Maserati Rolls Out First Fully Electric Vehicle
Even Maserati is accepting the fact that electric cars are the future.
The Italian luxury vehicle manufacturer recently unveiled its first fully electric vehicle, the Detroit News reports. The new GranTurismo will set you back about $195,000.
“With their buyers typically demanding the best in performance and technology, many luxury brands have come out as vanguards in electrification adoption,” Breana Noble writes for the news outlet. “The GranTurismo is a sign from Maserati that it's looking to catch up.”
The new model, developed from the Formula E, reportedly features 800-volt technology and three more than 300-kilowatt permanent magnet motors. Its battery is good for as much as 760 horsepower, according to the Detroit News.
Stellantis, the global vehicle manufacturer that owns the Maserati brand, has joined other major automakers in pushing to pull the plug on gas-powered vehicles. The company wants to have at least one fully electric offering in each of its brands by 2025 and go all-electric five years later.
General Motors, which was the first major manufacturer to announce an all-electric shift, has pledged to make all of its new offerings electric by 2035. Ford Motor Co. plans to make electric cars at least 40% of its annual vehicle sales by 2030.
The shift has also been spurred by government authorities. California, for example, will ban the sale of new, gas-powered cars by 2035 under a new rule recently issued by the state’s Air Resources Board. That follows an executive order from Gov. Gavin Newsom, setting 2035 as a target to end the sale of new internal combustion engine cars.
Car Defects Endanger Lives
As automakers look to the electric vehicles of tomorrow, they are still having a hard time ensuring that the cars they produce today are actually safe to drive.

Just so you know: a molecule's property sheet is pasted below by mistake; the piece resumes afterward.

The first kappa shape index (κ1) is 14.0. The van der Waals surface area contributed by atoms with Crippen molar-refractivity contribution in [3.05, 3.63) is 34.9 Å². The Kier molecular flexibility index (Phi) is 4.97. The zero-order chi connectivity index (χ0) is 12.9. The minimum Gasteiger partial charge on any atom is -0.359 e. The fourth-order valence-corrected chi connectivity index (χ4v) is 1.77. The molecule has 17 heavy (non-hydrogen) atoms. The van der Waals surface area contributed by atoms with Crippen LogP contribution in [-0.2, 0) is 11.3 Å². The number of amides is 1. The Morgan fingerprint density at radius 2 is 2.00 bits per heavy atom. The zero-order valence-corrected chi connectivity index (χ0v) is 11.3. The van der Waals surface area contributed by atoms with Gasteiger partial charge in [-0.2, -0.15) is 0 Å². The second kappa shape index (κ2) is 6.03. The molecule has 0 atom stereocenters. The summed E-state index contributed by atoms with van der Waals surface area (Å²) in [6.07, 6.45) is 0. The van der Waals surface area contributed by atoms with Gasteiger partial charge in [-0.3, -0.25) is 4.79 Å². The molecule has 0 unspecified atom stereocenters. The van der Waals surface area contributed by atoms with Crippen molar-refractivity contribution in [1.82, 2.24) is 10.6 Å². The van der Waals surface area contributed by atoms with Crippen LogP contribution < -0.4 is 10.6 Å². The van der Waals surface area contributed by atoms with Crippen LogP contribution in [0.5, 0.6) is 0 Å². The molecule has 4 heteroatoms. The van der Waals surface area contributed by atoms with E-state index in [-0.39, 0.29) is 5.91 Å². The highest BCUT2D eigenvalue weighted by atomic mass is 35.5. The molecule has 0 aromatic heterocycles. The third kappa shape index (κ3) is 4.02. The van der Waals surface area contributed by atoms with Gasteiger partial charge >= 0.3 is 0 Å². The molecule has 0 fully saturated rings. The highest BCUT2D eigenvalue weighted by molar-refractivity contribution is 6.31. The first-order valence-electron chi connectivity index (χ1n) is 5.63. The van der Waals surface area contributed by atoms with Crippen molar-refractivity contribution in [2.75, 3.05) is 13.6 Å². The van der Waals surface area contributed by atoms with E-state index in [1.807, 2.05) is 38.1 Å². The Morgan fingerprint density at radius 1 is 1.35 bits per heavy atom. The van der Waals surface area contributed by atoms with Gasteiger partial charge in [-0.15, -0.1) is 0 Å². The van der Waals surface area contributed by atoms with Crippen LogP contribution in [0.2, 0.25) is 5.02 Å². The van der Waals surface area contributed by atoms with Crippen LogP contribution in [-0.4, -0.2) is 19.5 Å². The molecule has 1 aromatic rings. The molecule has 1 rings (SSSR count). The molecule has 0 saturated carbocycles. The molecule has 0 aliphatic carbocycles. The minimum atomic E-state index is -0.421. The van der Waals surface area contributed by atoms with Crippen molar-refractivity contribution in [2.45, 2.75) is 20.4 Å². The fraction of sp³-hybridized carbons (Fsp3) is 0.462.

Stellantis and other major vehicle manufacturers recall millions of vehicles around the globe every year. They cite a broad range of defects that can increase the risk of accidents or make injuries more likely in the event of a collision.
In May, for instance, Maserati reportedly recalled certain MC20 “supercars” over faulty lamp assemblies that could cause rear brake lights to malfunction. Maserati reportedly recalled some Levante GT Hybrid vehicles in Korea a month later, citing defective battery cables.
How the California Lemon Law Works
Fortunately, California car owners have some valuable rights when it comes to defective and malfunctioning vehicles. The state’s lemon law generally requires carmakers to perform a wide range of repairs on vehicles while they are under warranty.
Also known as the Song-Beverly Consumer Warranty Act, the law forces carmakers to buy back vehicles that they are unable or flat out refuse to fix. That means compensating the owner for the vehicle’s purchase price, as well as financing charges, rental car costs and other related expenses.
A car manufacturer can instead offer to replace the vehicle under the law. It is up to the owner, however, to decide whether to accept or reject this alternative arrangement.
How Our Lawyers Can Help You
If you have been stuck with a defective or malfunctioning vehicle or are haggling with a car manufacturer over repairs, the California lemon lawyers at Bickel Sannipoli APC can help you fight back.